Given where they live, parasites have little need for such sense organs as eyes or a sense of smell. As Knutson says, “Better you should have a good set of hooks, suckers, or clamps or a mouth for hanging on or the capacity to swim with vigor.”

According to the CDC, more than 60 million people in the US are infected with parasites. The overall prevalence of intestinal parasitic infections was 16.1%, according to the NIH. Soil-transmitted helminth infections (14.3%) were more common than protozoan infections (1.8%).

I’ve focused on the U.S., where neglected parasitic infections are not rare. NIH says neglected parasitic infections affect at least 12 million Americans, either through new infections (e.g., trichomoniasis) or from prevalent persistent infections resulting in chronic conditions. Limited access to clean water and sanitation are major factors. Practicing good hygiene, thoroughly cooking meat, and drinking clean water also helps prevent many parasites.

Roger M. Knutson, Fearsome Fauna: A Field Guide to the Creatures That Live In You

Treating Parasites

Thanks to the coordinated efforts of many international organizations, including Jimmy Carter’s legacy Carter Center, guinea worms (a type of nematode parasite) have been almost completely eradicated. In 1986, doctors estimated 3.5 million people had guinea worm infections. In 2023, there were only 14 cases reported worldwide.

Treatment is extremely important. You may develop a serious infection with severe symptoms if you don’t get treatment and follow your doctor’s orders carefully.

Treatment specifics depend on what type of parasite you have.

For treating ectoparasites such as lice, fleas, and ticks:

  • Bathing with soap
  • Shampoos
  • Ointments
  • Washing your clothing, bedding, and towels in hot water
  • Vacuuming carpets, mattresses, and furniture and emptying the vacuum bag into the trash outside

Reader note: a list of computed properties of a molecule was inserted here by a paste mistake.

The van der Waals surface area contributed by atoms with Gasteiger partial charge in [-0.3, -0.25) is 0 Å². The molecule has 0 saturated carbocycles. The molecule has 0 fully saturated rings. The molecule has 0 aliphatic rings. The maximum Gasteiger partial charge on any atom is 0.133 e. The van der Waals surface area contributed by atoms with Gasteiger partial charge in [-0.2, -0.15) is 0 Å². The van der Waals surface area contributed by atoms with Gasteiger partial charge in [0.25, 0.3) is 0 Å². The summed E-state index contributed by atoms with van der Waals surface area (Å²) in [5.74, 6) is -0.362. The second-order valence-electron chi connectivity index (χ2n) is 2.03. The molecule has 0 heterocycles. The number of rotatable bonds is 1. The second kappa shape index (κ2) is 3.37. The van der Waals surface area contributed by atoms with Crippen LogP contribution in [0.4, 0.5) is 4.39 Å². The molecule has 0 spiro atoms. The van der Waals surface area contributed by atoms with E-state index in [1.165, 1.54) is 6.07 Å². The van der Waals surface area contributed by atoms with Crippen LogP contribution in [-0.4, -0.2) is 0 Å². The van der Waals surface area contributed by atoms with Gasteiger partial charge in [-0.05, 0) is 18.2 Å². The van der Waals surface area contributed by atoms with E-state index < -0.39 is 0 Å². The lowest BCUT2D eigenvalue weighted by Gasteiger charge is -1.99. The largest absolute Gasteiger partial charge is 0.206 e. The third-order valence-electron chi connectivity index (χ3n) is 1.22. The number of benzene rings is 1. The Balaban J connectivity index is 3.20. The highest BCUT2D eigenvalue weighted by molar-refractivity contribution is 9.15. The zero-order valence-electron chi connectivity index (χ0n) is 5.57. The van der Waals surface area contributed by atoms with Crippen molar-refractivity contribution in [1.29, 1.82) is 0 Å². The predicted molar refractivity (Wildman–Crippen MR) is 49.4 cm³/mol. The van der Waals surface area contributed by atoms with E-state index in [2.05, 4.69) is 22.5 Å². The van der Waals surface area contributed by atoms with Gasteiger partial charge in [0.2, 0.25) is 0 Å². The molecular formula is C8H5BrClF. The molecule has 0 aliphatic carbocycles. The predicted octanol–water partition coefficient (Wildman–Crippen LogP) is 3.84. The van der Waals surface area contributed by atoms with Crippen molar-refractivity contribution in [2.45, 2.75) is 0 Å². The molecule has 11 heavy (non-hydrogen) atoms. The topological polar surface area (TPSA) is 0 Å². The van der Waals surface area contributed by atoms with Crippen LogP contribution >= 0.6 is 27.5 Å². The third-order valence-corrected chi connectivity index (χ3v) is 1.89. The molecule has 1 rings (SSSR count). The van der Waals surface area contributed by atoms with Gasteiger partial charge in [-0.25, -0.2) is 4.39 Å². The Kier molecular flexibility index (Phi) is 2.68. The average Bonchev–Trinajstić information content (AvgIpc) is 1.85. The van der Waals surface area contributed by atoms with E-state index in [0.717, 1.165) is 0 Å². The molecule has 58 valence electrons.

For other types of parasites, your healthcare provider may prescribe:

With a proper diagnosis and treatment, most people make a full recovery. So carefully follow your provider’s instructions. If you don’t, your parasite may come back.

Symptoms of Parasites

How can you know? Because there are so many different types of parasites, the symptoms also vary widely. According to the Cleveland Clinic, common parasite symptoms include:

Not too long ago, some people actively sought the weight-loss symptoms of parasites!
  • Diarrhea
  • Nausea and vomiting
  • Abdominal pain
  • Unexplained weight loss
  • Increased appetite
  • Muscle aches
  • Fever
  • Chills
  • Problems sleeping (insomnia)
  • Fatigue
  • Weakness
  • Skin rash

You may have a parasite and no symptoms, or the symptoms may appear a long time after infection. You may also not have any symptoms and accidentally pass a parasite to another person who develops symptoms.

Parasites Everywhere!

NIH estimates that there are between 75,000 and 300,000 helminth species alone parasitizing vertebrates. But they have no credible way of estimating how many parasitic protozoa, fungi, bacteria, and viruses exist. According to an article in Salon, several estimates suggest that parasites actually outnumber “free living” organisms by about 3 to 2. In short, they’re everywhere.

Conclusion: although you might feel queasy to learn that you have a parasitic infection, don’t take it personally. Instead take appropriate steps to recover and to avoid having anything eating you in the future!

Bottom Line: Parasites are an ugly fact of life. But you don’t have to despair. And learning about them can be fascinating.